1. Thanks for the post, Mark! I have often thought through the pastoral implications of one’s understanding of providence and sovereignty. In these regards, how would a person “take comfort in knowing” that God orchestrated the death of their child(ren), spouse or friend? Or take comfort knowing that God orchestrated the rape of an individual? Or take comfort in any other definitive tragedy? I know you are warning against “interpretations” of events (e.g., God killed my child so that…), but one cannot escape the fact (if I am understanding your view of sovereignty correctly) that God “orchestrated” or caused the event (permissively or primarily). In short, how is a meticulous view of God’s sovereignty (i.e. “Even the roll of the dice and wicked events of this world ultimately fall under his orchestration”) comforting when the extent of the tragedy is virtually beyond “repair”? You don’t literally need to answer every question i posed, I just wanted to present the typical questions of people who honestly struggle with a meticulous view of God’s sovereignty. Perhaps you could speak to these concerns in a more general manner. Thanks for your post and I look forward to your thoughts.

    • Yeah, good questions, Colby. Honestly, I don’t know that there are great answers to some of those questions, or at least not answers that everyone in a tragic circumstance would be satisfied with. There’s tons that could be said here.

      On the one hand, the over-interpretation can sometimes cheapen the tragedy: “God took my child’s life so that I could share the gospel with the doctor” may be true, and it may be part of the whole thing, but it also seems to cheapen what an infinite God may be doing in his infinite wisdom.

      As far as how the meticulous view should be comforting, all I can really say is that the Bible sometimes presents God’s sovereign control as a comfort, so we should take it that way. It’s really not trust in a doctrine, it’s trust in a person. I think this makes it different than saying to a bereaved mother, “Don’t worry, God is sovereign.” There is an appropriate place for grief, and satisfactory answers may not come this side of eternity. So the comfort in God’s sovereignty isn’t about pacifying hurt people, it’s about directing people to a God who is all good and all powerful, and who promises that our pain is not wasted.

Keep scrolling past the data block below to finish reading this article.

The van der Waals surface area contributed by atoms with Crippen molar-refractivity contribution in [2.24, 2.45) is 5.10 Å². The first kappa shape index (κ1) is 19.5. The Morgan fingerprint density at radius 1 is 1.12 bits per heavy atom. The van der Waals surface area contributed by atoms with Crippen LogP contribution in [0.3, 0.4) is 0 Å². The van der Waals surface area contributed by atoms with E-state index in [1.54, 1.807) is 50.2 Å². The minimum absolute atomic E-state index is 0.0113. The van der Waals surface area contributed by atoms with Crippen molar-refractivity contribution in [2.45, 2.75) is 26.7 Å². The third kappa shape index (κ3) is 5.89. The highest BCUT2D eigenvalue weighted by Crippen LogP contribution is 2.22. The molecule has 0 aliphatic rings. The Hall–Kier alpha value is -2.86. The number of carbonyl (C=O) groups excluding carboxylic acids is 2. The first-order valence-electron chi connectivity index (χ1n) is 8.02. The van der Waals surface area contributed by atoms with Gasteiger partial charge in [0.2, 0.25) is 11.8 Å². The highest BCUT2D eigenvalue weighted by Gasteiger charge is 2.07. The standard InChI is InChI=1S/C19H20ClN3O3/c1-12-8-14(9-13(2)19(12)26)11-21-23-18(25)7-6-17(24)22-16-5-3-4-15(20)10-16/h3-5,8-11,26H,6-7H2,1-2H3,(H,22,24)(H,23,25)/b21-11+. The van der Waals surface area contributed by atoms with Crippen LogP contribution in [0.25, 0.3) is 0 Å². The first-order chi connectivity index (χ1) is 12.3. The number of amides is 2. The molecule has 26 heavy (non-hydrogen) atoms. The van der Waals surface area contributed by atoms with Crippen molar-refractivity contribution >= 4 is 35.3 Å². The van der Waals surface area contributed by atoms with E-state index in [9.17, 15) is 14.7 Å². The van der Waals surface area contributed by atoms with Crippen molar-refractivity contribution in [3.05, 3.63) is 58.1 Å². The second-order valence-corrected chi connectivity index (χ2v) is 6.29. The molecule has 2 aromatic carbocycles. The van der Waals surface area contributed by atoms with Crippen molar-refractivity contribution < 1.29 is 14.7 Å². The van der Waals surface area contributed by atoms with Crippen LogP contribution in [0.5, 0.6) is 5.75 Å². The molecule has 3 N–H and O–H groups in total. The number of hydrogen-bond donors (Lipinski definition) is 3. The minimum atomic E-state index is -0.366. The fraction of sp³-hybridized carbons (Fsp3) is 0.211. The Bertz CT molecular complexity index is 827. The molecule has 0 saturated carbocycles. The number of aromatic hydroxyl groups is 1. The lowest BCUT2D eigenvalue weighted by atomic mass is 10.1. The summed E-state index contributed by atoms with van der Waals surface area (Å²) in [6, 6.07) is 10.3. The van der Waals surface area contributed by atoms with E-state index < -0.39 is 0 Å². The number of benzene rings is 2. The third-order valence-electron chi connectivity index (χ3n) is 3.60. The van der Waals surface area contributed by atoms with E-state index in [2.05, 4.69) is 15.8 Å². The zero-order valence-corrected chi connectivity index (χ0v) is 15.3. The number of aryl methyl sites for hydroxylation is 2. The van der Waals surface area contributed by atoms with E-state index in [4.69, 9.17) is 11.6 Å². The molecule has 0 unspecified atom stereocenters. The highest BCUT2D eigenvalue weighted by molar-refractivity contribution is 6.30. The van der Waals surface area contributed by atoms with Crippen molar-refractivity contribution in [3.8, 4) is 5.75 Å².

Everyone needs to be comforted differently at different times, but it really is about entrusting ourselves to a God who intentionally allowed himself to be murdered for some glorious purpose (that’s where verses like Acts 2:23 and 4:27–28 come in). He’s not a God who promises avoidance of pain and grief, but he’s a God who has embraced both more fully than we could ever imagine, and promises to be creating something good in all of it.

      So to me, the personal nature of trusting God makes it far more comforting than trying to comfort someone with an impersonal doctrine. God has involved himself in the pain of this world and promises to carry us through. It’s not about “getting over” grief, but God does promise that one day he will wipe the tears from our eyes.

      That’s how I see the sovereign God as a comfort. But having said that, God’s sovereignty often gets glibly applied like a band aid, and we can insensitively apply it as a reason why someone needs to suck it up and move on. I don’t condone that approach.

      • Thanks for the comments, Mark! Sorry I haven’t been able to respond; I have been swamped with Fuller stuff, but it is finally nearing home this quarter.

        I think we would beat the same drum on most of the things we would be wary of in walking people through tragedy vis-a-vis God’s sovereignty. I think it is extremely important to have people fixate on God and God’s presence, rather than some doctrine of sovereignty amid their pain and loss.

        On the other hand, and this is where we may be in slight disagreement, I would also make it known that there is not just *one* way to understand sovereignty. Of course, from God’s perspective, there is a correct view of sovereignty. However, exegetically-, theologically-, and metaphysically-speaking there are ways to understand and articulate the sovereignty of God that is not deterministic and meticulously controlling . In fact, one could articulate sovereignty in a more dynamic and relational way that is far from deterministic. (A view that I would be more sympathetic with.) Moreover, because I would consider such beliefs about God in this order of doctrine as non-essential—not falling under the category of “dogma” (whether it is a deterministic or non-deterministic view)—what is most important is that people connect with a crucified God amid tragedy, not a “right belief.” Oftentimes, when the word “sovereignty” is used, it typically has the connotation of “determinism,” which need not be the case. “Sovereignty” can mean many things depending on one’s Christian tradition or exegetical, theological and metaphysical commitments. Thanks again, Mark.